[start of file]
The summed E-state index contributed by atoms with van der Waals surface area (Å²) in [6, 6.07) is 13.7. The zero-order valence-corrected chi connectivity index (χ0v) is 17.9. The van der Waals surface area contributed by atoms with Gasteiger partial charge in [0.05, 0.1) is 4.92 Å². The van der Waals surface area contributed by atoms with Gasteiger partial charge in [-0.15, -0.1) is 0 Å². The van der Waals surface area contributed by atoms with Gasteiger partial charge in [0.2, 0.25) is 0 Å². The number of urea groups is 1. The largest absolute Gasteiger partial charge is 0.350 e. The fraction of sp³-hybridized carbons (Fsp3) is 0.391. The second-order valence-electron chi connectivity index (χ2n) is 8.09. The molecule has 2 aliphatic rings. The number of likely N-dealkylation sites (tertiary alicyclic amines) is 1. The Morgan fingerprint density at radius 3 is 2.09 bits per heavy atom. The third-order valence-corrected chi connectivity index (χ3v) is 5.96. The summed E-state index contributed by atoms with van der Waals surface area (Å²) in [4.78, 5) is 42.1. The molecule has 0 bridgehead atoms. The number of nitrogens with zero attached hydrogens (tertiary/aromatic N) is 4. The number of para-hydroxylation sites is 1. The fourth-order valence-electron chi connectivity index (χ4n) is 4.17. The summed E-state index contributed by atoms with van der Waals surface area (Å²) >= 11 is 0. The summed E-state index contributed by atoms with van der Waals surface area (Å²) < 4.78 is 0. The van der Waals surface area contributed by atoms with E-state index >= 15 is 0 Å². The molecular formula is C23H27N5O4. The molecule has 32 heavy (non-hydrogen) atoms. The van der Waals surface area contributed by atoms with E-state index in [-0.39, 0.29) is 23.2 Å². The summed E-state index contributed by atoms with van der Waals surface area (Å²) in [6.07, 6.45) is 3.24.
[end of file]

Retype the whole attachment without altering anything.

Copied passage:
The summed E-state index contributed by atoms with van der Waals surface area (Å²) in [6, 6.07) is 13.7. The zero-order valence-corrected chi connectivity index (χ0v) is 17.9. The van der Waals surface area contributed by atoms with Gasteiger partial charge in [0.05, 0.1) is 4.92 Å². The van der Waals surface area contributed by atoms with Gasteiger partial charge in [-0.15, -0.1) is 0 Å². The van der Waals surface area contributed by atoms with Gasteiger partial charge in [0.2, 0.25) is 0 Å². The number of urea groups is 1. The largest absolute Gasteiger partial charge is 0.350 e. The fraction of sp³-hybridized carbons (Fsp3) is 0.391. The second-order valence-electron chi connectivity index (χ2n) is 8.09. The molecule has 2 aliphatic rings. The number of likely N-dealkylation sites (tertiary alicyclic amines) is 1. The Morgan fingerprint density at radius 3 is 2.09 bits per heavy atom. The third-order valence-corrected chi connectivity index (χ3v) is 5.96. The summed E-state index contributed by atoms with van der Waals surface area (Å²) in [4.78, 5) is 42.1. The molecule has 0 bridgehead atoms. The number of nitrogens with zero attached hydrogens (tertiary/aromatic N) is 4. The number of para-hydroxylation sites is 1. The fourth-order valence-electron chi connectivity index (χ4n) is 4.17. The summed E-state index contributed by atoms with van der Waals surface area (Å²) >= 11 is 0. The summed E-state index contributed by atoms with van der Waals surface area (Å²) < 4.78 is 0. The van der Waals surface area contributed by atoms with E-state index >= 15 is 0 Å². The molecular formula is C23H27N5O4. The molecule has 32 heavy (non-hydrogen) atoms. The van der Waals surface area contributed by atoms with E-state index in [-0.39, 0.29) is 23.2 Å². The summed E-state index contributed by atoms with van der Waals surface area (Å²) in [6.07, 6.45) is 3.24.